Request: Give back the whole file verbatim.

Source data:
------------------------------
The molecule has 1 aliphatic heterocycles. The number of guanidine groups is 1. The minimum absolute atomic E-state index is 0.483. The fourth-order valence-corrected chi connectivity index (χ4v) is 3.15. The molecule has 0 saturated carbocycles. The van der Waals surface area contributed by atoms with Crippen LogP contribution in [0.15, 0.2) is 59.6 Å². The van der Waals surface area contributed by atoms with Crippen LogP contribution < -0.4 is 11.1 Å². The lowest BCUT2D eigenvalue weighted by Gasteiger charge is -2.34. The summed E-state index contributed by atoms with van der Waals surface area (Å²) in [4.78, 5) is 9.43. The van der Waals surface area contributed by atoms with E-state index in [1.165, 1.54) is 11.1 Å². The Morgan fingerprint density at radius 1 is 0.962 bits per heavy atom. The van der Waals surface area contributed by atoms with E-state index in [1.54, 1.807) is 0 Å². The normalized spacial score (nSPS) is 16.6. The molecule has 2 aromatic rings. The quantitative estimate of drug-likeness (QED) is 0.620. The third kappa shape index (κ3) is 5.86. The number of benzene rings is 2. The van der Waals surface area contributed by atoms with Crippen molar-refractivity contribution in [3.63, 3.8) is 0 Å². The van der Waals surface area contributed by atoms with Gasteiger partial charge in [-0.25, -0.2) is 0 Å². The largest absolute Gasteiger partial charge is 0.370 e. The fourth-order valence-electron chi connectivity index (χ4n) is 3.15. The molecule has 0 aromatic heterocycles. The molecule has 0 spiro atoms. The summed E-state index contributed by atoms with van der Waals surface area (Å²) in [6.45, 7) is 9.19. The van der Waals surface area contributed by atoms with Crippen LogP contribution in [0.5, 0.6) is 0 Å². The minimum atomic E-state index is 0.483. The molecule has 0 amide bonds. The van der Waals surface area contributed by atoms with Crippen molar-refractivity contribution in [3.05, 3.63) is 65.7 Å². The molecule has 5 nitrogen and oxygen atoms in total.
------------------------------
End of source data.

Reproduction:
The molecule has 1 aliphatic heterocycles. The number of guanidine groups is 1. The minimum absolute atomic E-state index is 0.483. The fourth-order valence-corrected chi connectivity index (χ4v) is 3.15. The molecule has 0 saturated carbocycles. The van der Waals surface area contributed by atoms with Crippen LogP contribution in [0.15, 0.2) is 59.6 Å². The van der Waals surface area contributed by atoms with Crippen LogP contribution < -0.4 is 11.1 Å². The lowest BCUT2D eigenvalue weighted by Gasteiger charge is -2.34. The summed E-state index contributed by atoms with van der Waals surface area (Å²) in [4.78, 5) is 9.43. The van der Waals surface area contributed by atoms with E-state index in [1.165, 1.54) is 11.1 Å². The Morgan fingerprint density at radius 1 is 0.962 bits per heavy atom. The van der Waals surface area contributed by atoms with E-state index in [1.54, 1.807) is 0 Å². The normalized spacial score (nSPS) is 16.6. The molecule has 2 aromatic rings. The quantitative estimate of drug-likeness (QED) is 0.620. The third kappa shape index (κ3) is 5.86. The number of benzene rings is 2. The van der Waals surface area contributed by atoms with Crippen molar-refractivity contribution in [3.63, 3.8) is 0 Å². The van der Waals surface area contributed by atoms with Gasteiger partial charge in [-0.25, -0.2) is 0 Å². The largest absolute Gasteiger partial charge is 0.370 e. The fourth-order valence-electron chi connectivity index (χ4n) is 3.15. The molecule has 0 aromatic heterocycles. The molecule has 0 spiro atoms. The summed E-state index contributed by atoms with van der Waals surface area (Å²) in [6.45, 7) is 9.19. The van der Waals surface area contributed by atoms with Crippen LogP contribution in [0.5, 0.6) is 0 Å². The minimum atomic E-state index is 0.483. The molecule has 0 amide bonds. The van der Waals surface area contributed by atoms with Crippen molar-refractivity contribution in [3.05, 3.63) is 65.7 Å². The molecule has 5 nitrogen and oxygen atoms in total.